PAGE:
Cool, flashy, and hardcore looking wristbands that promise to measure your heart rate, steps, sleep, calories burned, and even stress levels can be seen on everyone these days. And yet, obesity and cardiovascular disease remain on the rise. How can that be?

Many fitness researchers and coaches believe that there is a disconnect between the wearable "fitness tracker" market and how people are using them (or rather, not using them). In a nutshell, recording all that data doesn’t necessarily lead to behavior changes, which in the end is the real goal.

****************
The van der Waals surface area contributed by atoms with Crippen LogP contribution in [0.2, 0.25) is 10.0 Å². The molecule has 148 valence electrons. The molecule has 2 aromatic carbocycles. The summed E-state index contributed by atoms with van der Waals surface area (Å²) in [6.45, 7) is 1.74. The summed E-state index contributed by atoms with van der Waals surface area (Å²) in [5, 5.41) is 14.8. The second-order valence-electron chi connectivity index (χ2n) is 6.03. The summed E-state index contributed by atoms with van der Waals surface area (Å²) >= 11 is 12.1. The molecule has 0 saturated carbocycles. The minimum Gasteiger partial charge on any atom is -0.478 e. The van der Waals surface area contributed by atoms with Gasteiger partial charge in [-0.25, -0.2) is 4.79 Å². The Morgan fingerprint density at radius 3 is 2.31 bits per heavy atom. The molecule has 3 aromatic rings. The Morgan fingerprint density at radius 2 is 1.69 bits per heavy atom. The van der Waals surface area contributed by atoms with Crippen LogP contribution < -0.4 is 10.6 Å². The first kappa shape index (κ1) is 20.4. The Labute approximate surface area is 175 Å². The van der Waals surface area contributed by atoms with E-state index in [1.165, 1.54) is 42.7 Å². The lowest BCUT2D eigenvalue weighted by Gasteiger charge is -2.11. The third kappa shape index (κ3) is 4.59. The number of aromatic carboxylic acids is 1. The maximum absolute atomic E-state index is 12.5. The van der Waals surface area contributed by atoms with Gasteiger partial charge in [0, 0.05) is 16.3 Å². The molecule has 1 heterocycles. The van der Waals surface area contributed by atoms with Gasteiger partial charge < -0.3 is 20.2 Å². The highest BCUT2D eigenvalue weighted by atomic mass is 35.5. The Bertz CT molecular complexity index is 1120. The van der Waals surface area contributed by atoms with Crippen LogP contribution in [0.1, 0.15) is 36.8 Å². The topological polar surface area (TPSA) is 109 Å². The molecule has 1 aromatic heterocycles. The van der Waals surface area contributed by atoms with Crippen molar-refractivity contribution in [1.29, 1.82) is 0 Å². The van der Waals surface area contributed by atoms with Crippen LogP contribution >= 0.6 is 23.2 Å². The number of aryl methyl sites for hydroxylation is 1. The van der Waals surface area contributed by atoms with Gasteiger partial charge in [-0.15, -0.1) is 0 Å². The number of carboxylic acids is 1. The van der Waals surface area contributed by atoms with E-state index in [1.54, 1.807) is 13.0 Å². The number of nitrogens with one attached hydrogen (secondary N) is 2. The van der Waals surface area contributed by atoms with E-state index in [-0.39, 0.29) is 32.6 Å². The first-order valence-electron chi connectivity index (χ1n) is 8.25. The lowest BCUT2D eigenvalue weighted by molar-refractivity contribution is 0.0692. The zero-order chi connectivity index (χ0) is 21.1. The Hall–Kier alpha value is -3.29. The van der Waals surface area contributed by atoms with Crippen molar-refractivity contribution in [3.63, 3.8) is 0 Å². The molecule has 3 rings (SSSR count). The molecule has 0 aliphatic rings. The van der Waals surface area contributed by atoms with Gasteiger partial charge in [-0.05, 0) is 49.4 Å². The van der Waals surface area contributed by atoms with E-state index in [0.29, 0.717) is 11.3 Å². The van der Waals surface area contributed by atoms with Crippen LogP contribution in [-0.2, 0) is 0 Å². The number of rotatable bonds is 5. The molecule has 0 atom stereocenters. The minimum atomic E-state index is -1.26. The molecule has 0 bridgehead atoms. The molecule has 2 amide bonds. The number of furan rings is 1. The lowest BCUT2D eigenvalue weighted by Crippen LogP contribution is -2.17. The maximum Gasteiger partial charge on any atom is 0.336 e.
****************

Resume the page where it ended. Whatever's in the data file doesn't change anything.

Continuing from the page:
One perplexing study, among many negative studies, was released in September 2016 called Effect of Wearable Technology Combined With a Lifestyle Intervention on Long-term Weight Loss. It showed that people who didn’t use fitness trackers at all actually lost more weight (8 lbs, on average) than their smartwatch wielding friends. Despite this and other damning evidence, years later the fitness tracker industry is even bigger, with more options to choose from, and it shows no signs of slowing down. So, what the heck is going on?


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